Michelle Lensink

Port Pirie Smelting Facility (Lead-In-Air Concentrations) Bill

A speech regarding the Port Pirie Smelting Facility (Lead-In-Air Concentrations) Bill.

The Hon. J.M.A. LENSINK (11:23): I will be brief—

The PRESIDENT: Not too brief.

The Hon. J.M.A. LENSINK: —but not too brief. The leader, the Hon. David Ridgway, put a number of comments on the record in relation to the bill, and I support his remarks. This is a very important bill for Port Pirie and for South Australia. I see it, in some ways, as being quite similar to the BHP indenture and the issues relating to that, because the inherent need for it is to mitigate risk to enable that operation to undergo the transformation.

I do not see how anyone could find any negatives in this in terms of what it will mean for the future of Port Pirie. It will result in much cleaner emissions, and that is obviously a very good thing. I am very conscious of the fact that Port Pirie gets quite tired of being picked on in the media and having a reputation because of the lead smelting that takes place and the pollution that has arisen from that.

I was talking to Kendall Jackson (the candidate for Frome) about this issue. She says that the city has missed out because it has had this thing held over its head for such a long time. She says that this needs to happen as soon as possible and she is looking forward to a positive future for Port Pirie with this transformation.

Some $350 million worth of funding is going to back the transformation: $150 million from the commonwealth through the Export Finance and Insurance Corporation—and I understand that this is the first such transaction that has ever been undertaken by that organisation—$100 million supported by the state government and $100 million from Nyrstar. This will enable the upgrade of the operations there. It is one of the last lead smelters in the world. I think it might actually be the oldest lead smelter in the world, so clearly a lot of investment is required to bring that up to modern standards.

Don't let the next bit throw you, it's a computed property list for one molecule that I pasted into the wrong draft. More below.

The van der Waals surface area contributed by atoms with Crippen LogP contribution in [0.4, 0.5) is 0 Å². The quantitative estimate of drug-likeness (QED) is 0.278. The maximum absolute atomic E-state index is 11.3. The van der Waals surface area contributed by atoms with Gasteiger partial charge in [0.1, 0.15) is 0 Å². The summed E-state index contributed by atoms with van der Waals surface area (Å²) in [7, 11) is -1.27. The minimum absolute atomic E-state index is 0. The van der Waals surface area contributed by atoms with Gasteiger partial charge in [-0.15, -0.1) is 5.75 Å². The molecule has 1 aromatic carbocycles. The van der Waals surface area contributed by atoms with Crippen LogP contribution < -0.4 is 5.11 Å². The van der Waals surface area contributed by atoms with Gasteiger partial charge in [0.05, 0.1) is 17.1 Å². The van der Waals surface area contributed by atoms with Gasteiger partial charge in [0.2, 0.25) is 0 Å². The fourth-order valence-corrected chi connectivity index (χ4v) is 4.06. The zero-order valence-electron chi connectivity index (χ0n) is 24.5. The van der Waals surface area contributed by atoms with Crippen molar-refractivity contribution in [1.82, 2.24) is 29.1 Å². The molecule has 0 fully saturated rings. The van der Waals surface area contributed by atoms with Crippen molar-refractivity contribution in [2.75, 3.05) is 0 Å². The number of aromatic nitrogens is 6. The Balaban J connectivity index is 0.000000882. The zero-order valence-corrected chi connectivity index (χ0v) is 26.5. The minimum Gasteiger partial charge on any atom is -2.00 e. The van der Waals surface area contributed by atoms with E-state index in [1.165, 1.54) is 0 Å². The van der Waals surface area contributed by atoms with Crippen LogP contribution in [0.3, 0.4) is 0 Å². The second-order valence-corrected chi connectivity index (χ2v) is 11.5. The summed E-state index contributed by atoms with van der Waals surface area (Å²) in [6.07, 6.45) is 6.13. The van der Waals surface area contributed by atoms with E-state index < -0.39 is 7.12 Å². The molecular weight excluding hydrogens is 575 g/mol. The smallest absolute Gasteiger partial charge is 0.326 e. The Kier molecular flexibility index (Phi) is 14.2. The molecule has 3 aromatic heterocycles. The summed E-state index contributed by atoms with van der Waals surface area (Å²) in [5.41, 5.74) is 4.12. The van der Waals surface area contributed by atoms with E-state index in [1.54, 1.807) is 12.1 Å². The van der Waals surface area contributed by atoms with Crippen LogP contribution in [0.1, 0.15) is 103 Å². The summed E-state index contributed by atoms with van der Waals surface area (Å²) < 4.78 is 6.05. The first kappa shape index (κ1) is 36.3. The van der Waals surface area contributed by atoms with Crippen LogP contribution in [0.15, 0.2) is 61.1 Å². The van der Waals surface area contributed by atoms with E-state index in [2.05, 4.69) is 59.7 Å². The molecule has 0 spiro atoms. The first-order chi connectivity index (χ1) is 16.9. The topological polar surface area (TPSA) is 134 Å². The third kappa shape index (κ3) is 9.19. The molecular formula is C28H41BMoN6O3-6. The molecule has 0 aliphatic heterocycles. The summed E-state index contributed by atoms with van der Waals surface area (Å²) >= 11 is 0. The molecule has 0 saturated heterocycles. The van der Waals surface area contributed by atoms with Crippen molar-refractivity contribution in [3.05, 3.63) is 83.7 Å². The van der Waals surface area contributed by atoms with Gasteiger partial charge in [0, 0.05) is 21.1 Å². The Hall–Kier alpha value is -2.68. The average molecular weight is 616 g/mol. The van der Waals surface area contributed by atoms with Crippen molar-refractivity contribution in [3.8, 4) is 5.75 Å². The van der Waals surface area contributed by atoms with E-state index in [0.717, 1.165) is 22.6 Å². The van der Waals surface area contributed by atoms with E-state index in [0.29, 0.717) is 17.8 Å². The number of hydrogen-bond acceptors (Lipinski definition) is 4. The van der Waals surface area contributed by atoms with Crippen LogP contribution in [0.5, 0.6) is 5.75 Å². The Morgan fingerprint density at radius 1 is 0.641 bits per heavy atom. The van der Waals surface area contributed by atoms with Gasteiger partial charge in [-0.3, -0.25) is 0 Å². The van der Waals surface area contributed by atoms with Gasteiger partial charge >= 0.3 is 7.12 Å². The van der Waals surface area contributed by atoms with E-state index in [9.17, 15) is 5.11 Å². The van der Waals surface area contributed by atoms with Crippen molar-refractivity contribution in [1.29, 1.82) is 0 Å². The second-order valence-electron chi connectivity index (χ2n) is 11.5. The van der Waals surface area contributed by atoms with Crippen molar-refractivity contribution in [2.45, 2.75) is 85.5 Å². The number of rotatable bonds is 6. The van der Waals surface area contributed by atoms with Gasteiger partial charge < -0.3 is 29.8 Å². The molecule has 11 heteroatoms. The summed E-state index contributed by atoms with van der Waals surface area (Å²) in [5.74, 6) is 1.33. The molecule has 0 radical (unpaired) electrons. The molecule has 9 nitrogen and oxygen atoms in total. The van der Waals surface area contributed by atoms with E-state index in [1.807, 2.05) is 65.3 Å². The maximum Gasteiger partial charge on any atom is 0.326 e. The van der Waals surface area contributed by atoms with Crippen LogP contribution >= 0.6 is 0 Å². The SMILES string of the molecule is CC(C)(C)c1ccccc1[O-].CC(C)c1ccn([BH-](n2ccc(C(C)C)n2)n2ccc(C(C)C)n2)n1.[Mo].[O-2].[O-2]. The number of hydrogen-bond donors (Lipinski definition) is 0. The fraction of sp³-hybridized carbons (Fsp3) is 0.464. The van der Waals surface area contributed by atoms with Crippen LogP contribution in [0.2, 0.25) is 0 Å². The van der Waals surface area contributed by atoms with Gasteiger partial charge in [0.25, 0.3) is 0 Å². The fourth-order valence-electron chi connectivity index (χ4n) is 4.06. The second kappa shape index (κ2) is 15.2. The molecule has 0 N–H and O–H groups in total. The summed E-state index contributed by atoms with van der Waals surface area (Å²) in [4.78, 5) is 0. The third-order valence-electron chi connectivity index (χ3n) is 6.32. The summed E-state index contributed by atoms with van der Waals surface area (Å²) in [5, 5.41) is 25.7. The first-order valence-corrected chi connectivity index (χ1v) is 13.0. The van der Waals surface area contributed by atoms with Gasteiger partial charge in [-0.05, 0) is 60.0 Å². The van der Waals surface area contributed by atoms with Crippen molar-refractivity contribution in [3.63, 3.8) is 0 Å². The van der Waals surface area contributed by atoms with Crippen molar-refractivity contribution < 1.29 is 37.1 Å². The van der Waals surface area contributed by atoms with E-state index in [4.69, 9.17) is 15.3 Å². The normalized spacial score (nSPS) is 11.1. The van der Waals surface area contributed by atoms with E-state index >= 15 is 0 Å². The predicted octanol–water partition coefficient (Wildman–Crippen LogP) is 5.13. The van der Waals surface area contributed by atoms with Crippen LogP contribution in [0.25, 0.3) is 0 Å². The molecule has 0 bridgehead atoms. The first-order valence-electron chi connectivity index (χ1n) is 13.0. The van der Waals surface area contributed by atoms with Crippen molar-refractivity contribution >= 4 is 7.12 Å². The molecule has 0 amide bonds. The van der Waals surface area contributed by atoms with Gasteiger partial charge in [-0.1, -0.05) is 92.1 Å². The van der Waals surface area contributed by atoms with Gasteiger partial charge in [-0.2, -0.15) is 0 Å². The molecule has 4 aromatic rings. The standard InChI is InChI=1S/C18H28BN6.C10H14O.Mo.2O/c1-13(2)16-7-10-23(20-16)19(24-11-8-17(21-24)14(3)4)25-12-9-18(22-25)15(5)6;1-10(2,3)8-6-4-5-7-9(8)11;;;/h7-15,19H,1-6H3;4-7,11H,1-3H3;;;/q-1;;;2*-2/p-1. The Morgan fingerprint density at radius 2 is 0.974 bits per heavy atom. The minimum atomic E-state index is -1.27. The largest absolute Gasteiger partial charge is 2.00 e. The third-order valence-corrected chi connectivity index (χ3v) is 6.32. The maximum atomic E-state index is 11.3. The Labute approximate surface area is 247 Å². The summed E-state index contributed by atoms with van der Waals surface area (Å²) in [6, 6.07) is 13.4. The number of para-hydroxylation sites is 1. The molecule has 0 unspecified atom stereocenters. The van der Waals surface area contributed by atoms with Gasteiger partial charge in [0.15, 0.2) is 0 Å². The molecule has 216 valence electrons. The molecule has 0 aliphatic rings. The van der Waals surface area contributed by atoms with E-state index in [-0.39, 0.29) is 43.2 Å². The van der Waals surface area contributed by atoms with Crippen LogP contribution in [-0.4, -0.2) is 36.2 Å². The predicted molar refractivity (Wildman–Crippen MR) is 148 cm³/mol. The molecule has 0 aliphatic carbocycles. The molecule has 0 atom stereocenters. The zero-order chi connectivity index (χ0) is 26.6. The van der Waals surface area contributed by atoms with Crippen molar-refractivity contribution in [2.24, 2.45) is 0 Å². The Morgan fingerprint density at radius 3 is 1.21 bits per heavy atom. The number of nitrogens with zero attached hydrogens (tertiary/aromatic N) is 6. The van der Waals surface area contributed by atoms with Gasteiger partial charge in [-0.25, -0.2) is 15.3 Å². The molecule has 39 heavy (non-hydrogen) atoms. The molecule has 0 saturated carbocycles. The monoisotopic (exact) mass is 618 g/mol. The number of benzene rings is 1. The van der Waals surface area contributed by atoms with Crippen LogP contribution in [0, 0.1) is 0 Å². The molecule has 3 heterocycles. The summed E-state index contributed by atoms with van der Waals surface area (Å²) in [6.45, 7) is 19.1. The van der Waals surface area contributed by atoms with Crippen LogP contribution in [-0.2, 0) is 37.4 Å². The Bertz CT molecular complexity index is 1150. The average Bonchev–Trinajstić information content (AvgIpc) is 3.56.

If Nyrstar were to exit Port Pirie then this state would obviously be left with a significant liability, so that is something to be borne in mind. I think this is a good, cooperative solution to enable this company and the people of Port Pirie to be able to continue those operations and, at the same time, reduce the significant amount of emissions that previous speakers have talked about.

We have had the Ten by 10 program for some years, which has been aimed at reducing the blood lead levels in children. I think it may well have plateaued in terms of the reductions, and this upgrade is certainly going to have a big impact on reducing lead levels for the local residents for some time.

I understand that the EPA will retain its licensing role, set the initial standard, but the manufacturing minister has the ability to approve any changes to that within the first 10 years. Also, this must come back to parliament if those initial levels are to be changed by the EPA. Any changes to those standards will require consultation with all relevant parties, and obviously that will be instructed by continuing understanding through research in that area.

I did say that I was not going to speak for very long, and I think that probably covers the matters I want to mention. From an environmental position and for the people of Port Pirie, I think this is a positive outcome and I look forward to the investment upgrade of that plant and the continuing operations for the benefit of South Australia.

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